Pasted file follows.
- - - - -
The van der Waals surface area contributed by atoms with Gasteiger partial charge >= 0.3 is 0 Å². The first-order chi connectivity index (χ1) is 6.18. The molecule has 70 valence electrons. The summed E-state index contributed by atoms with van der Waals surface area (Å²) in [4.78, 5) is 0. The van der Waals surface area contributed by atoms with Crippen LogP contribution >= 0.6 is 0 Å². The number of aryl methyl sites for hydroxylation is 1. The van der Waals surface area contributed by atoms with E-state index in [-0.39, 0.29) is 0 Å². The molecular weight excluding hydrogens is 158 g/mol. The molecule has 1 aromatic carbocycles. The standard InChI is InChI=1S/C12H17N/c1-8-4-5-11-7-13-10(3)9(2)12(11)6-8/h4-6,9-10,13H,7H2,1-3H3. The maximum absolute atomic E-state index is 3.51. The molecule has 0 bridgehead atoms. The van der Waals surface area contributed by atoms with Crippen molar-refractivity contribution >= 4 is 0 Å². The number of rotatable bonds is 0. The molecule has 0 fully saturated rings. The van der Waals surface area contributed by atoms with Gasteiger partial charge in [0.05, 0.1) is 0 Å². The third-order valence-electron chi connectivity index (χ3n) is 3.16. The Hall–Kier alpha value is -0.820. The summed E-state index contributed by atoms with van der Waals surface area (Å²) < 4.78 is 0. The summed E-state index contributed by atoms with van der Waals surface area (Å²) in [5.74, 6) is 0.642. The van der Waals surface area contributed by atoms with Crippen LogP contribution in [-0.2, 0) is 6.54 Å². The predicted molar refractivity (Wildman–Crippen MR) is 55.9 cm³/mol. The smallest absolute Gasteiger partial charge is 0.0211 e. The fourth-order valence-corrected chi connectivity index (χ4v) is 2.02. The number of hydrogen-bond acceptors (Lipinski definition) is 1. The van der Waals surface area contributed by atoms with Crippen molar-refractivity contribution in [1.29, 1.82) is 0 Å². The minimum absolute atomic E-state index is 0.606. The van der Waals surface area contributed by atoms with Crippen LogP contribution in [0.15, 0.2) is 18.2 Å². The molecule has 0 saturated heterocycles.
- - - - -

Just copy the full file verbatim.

The van der Waals surface area contributed by atoms with Gasteiger partial charge >= 0.3 is 0 Å². The first-order chi connectivity index (χ1) is 6.18. The molecule has 70 valence electrons. The summed E-state index contributed by atoms with van der Waals surface area (Å²) in [4.78, 5) is 0. The van der Waals surface area contributed by atoms with Crippen LogP contribution >= 0.6 is 0 Å². The number of aryl methyl sites for hydroxylation is 1. The van der Waals surface area contributed by atoms with E-state index in [-0.39, 0.29) is 0 Å². The molecular weight excluding hydrogens is 158 g/mol. The molecule has 1 aromatic carbocycles. The standard InChI is InChI=1S/C12H17N/c1-8-4-5-11-7-13-10(3)9(2)12(11)6-8/h4-6,9-10,13H,7H2,1-3H3. The maximum absolute atomic E-state index is 3.51. The molecule has 0 bridgehead atoms. The van der Waals surface area contributed by atoms with Crippen molar-refractivity contribution >= 4 is 0 Å². The number of rotatable bonds is 0. The molecule has 0 fully saturated rings. The van der Waals surface area contributed by atoms with Gasteiger partial charge in [0.05, 0.1) is 0 Å². The third-order valence-electron chi connectivity index (χ3n) is 3.16. The Hall–Kier alpha value is -0.820. The summed E-state index contributed by atoms with van der Waals surface area (Å²) < 4.78 is 0. The summed E-state index contributed by atoms with van der Waals surface area (Å²) in [5.74, 6) is 0.642. The van der Waals surface area contributed by atoms with Crippen LogP contribution in [-0.2, 0) is 6.54 Å². The predicted molar refractivity (Wildman–Crippen MR) is 55.9 cm³/mol. The smallest absolute Gasteiger partial charge is 0.0211 e. The fourth-order valence-corrected chi connectivity index (χ4v) is 2.02. The number of hydrogen-bond acceptors (Lipinski definition) is 1. The van der Waals surface area contributed by atoms with Crippen molar-refractivity contribution in [1.29, 1.82) is 0 Å². The minimum absolute atomic E-state index is 0.606. The van der Waals surface area contributed by atoms with Crippen LogP contribution in [0.15, 0.2) is 18.2 Å². The molecule has 0 saturated heterocycles.